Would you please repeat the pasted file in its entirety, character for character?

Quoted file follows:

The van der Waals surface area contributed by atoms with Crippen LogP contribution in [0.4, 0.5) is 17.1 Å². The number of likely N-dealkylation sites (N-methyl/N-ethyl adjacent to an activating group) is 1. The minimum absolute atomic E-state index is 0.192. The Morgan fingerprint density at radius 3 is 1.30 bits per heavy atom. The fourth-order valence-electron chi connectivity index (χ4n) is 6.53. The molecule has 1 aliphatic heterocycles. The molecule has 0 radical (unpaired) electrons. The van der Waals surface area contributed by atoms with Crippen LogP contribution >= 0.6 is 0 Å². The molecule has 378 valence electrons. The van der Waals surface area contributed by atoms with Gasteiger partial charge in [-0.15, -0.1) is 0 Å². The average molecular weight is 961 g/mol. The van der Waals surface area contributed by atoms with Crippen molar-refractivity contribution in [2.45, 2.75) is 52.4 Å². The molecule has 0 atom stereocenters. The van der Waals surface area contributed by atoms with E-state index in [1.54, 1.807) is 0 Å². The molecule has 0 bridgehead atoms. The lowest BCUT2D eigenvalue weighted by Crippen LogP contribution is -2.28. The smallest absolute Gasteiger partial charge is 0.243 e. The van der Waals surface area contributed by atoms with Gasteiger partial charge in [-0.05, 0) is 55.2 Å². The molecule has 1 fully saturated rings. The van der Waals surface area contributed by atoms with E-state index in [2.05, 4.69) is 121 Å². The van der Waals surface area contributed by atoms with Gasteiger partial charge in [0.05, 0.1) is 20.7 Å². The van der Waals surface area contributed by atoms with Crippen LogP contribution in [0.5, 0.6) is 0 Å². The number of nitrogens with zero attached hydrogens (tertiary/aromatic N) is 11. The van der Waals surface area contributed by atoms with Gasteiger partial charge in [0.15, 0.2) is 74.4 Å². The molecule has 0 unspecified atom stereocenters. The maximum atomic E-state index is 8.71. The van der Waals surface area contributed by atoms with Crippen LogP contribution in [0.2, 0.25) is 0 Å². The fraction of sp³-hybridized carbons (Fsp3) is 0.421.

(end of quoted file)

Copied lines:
The van der Waals surface area contributed by atoms with Crippen LogP contribution in [0.4, 0.5) is 17.1 Å². The number of likely N-dealkylation sites (N-methyl/N-ethyl adjacent to an activating group) is 1. The minimum absolute atomic E-state index is 0.192. The Morgan fingerprint density at radius 3 is 1.30 bits per heavy atom. The fourth-order valence-electron chi connectivity index (χ4n) is 6.53. The molecule has 1 aliphatic heterocycles. The molecule has 0 radical (unpaired) electrons. The van der Waals surface area contributed by atoms with Crippen LogP contribution >= 0.6 is 0 Å². The molecule has 378 valence electrons. The van der Waals surface area contributed by atoms with Gasteiger partial charge in [-0.15, -0.1) is 0 Å². The average molecular weight is 961 g/mol. The van der Waals surface area contributed by atoms with Crippen molar-refractivity contribution in [2.45, 2.75) is 52.4 Å². The molecule has 0 atom stereocenters. The van der Waals surface area contributed by atoms with E-state index in [1.54, 1.807) is 0 Å². The molecule has 0 bridgehead atoms. The lowest BCUT2D eigenvalue weighted by Crippen LogP contribution is -2.28. The smallest absolute Gasteiger partial charge is 0.243 e. The van der Waals surface area contributed by atoms with Gasteiger partial charge in [-0.05, 0) is 55.2 Å². The molecule has 1 fully saturated rings. The van der Waals surface area contributed by atoms with E-state index in [2.05, 4.69) is 121 Å². The van der Waals surface area contributed by atoms with Gasteiger partial charge in [0.05, 0.1) is 20.7 Å². The van der Waals surface area contributed by atoms with Crippen LogP contribution in [0.5, 0.6) is 0 Å². The number of nitrogens with zero attached hydrogens (tertiary/aromatic N) is 11. The van der Waals surface area contributed by atoms with Gasteiger partial charge in [0.15, 0.2) is 74.4 Å². The molecule has 0 unspecified atom stereocenters. The maximum atomic E-state index is 8.71. The van der Waals surface area contributed by atoms with Crippen LogP contribution in [0.2, 0.25) is 0 Å². The fraction of sp³-hybridized carbons (Fsp3) is 0.421.